Thursday, October 05, 2006

A special bond

Cal Poly’s weekend tribute to the 1960 football team helped bring peace and closure to the survivors, friends and family members who were devastated by the Toledo plane crash that killed 18 of their own 46 years ago.
For Norman Gomes, a Cal Poly Hall of Fame wrestler who was friends with many of the players, the recently unveiled Mustang Memorial Plaza symbolizes the “special bond” that took place between those lost, those who survived and those who carry on their legacy.
It also shows Cal Poly’s commitment to remembering this unforgettable part of the university’s history, he said.
“A survivor stood with a family (member) of each deceased during the unveiling and many were shocked to find that many of the survivors harbored guilt over the years for having survived while some did not,” Gomes wrote in a recent e-mail.
The unveiling took place Sept. 29 at the new entrance to Alex G. Spanos Stadium and Mustang Memorial Field, a few hours before the entire team was inducted into the university’s athletic Hall of Fame.
Last Saturday, Mustang Memorial Plaza was unveiled to the public for the first time.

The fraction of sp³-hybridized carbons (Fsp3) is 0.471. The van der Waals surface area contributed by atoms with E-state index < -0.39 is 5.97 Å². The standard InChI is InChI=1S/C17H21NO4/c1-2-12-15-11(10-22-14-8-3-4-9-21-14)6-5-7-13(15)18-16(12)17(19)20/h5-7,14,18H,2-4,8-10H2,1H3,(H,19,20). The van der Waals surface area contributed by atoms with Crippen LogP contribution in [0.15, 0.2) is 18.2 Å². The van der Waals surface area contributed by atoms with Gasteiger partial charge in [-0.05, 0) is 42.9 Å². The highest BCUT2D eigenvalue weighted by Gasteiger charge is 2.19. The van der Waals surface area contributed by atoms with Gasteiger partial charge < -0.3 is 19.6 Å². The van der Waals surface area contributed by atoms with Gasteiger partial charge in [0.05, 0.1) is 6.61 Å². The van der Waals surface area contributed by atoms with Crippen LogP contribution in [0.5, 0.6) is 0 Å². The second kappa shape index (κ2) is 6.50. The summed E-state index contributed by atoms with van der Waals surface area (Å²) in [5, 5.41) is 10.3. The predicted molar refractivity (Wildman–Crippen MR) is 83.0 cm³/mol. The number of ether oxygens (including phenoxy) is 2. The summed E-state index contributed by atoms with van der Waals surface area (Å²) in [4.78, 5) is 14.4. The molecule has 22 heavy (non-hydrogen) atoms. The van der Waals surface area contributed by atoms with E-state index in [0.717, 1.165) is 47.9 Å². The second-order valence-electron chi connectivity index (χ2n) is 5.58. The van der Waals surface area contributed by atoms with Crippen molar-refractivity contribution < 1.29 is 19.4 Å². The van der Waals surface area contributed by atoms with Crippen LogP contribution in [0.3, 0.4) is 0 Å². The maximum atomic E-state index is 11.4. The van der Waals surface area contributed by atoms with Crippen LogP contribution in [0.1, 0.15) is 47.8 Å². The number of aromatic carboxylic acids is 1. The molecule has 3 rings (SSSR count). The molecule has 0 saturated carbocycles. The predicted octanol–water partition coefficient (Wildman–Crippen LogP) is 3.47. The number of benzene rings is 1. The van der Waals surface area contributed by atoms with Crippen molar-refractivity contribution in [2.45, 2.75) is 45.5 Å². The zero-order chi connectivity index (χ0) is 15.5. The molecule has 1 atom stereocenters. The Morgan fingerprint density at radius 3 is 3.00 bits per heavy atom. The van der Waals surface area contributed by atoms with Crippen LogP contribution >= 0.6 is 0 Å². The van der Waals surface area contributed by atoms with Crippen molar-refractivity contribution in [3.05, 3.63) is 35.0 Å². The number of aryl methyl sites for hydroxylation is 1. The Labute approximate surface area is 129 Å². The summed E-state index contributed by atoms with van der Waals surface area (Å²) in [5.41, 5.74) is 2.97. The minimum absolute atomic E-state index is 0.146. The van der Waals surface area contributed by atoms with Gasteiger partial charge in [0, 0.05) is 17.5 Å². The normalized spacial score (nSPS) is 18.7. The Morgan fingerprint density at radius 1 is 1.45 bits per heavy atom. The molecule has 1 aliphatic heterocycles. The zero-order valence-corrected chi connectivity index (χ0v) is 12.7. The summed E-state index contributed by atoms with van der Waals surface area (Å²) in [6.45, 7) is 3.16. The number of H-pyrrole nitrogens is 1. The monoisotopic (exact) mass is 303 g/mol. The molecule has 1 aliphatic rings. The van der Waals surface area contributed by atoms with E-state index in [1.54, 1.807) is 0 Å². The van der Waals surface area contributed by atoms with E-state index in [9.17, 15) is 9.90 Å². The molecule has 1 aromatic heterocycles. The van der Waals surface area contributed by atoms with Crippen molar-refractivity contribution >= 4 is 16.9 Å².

The 15,000-square-foot plaza is built around Roy Harris’ bronze mustang sculpture entitled “Unbridled Spirit.” The statue is the centerpiece of a permanent memorial that includes 18 pillars dedicated to each of the 16 players, booster and team manager who died in the crash.
The copper pillars, which display granite plaques engraved with photos and biographies of each individual, puts off a soft beam of light that can seen throughout the stadium on game nights.
“The Cal Poly families came together,” Gomes concludes, “and as the solar lights on the monuments light up each evening there is peace in the 1960s family.”

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